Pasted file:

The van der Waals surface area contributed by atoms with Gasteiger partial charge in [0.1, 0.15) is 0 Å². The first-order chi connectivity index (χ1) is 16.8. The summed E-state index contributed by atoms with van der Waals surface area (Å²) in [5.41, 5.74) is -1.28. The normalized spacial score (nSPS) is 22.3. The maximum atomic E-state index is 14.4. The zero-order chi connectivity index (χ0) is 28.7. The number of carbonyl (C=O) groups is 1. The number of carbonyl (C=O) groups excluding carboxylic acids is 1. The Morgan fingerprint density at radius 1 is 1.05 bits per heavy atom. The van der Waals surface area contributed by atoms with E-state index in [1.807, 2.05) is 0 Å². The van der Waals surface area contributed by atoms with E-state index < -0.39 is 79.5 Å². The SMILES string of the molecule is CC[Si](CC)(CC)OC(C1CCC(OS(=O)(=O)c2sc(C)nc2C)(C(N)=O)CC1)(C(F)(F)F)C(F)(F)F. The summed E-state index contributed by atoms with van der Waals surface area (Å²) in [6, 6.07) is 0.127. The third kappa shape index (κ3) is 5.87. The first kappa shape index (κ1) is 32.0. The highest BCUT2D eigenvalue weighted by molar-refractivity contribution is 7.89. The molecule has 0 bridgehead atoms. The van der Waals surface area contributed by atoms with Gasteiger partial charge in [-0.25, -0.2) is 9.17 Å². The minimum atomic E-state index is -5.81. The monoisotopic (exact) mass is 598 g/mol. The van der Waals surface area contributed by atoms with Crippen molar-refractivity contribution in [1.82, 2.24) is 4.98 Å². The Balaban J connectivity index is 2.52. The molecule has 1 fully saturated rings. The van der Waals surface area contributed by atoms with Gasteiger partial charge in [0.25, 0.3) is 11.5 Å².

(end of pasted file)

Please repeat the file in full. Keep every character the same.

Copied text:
The van der Waals surface area contributed by atoms with Gasteiger partial charge in [0.1, 0.15) is 0 Å². The first-order chi connectivity index (χ1) is 16.8. The summed E-state index contributed by atoms with van der Waals surface area (Å²) in [5.41, 5.74) is -1.28. The normalized spacial score (nSPS) is 22.3. The maximum atomic E-state index is 14.4. The zero-order chi connectivity index (χ0) is 28.7. The number of carbonyl (C=O) groups is 1. The number of carbonyl (C=O) groups excluding carboxylic acids is 1. The Morgan fingerprint density at radius 1 is 1.05 bits per heavy atom. The van der Waals surface area contributed by atoms with E-state index in [1.807, 2.05) is 0 Å². The van der Waals surface area contributed by atoms with E-state index < -0.39 is 79.5 Å². The SMILES string of the molecule is CC[Si](CC)(CC)OC(C1CCC(OS(=O)(=O)c2sc(C)nc2C)(C(N)=O)CC1)(C(F)(F)F)C(F)(F)F. The summed E-state index contributed by atoms with van der Waals surface area (Å²) in [6, 6.07) is 0.127. The third kappa shape index (κ3) is 5.87. The first kappa shape index (κ1) is 32.0. The highest BCUT2D eigenvalue weighted by molar-refractivity contribution is 7.89. The molecule has 0 bridgehead atoms. The van der Waals surface area contributed by atoms with Gasteiger partial charge in [-0.25, -0.2) is 9.17 Å². The minimum atomic E-state index is -5.81. The monoisotopic (exact) mass is 598 g/mol. The van der Waals surface area contributed by atoms with Crippen molar-refractivity contribution in [1.82, 2.24) is 4.98 Å². The Balaban J connectivity index is 2.52. The molecule has 1 fully saturated rings. The van der Waals surface area contributed by atoms with Gasteiger partial charge in [0.25, 0.3) is 11.5 Å².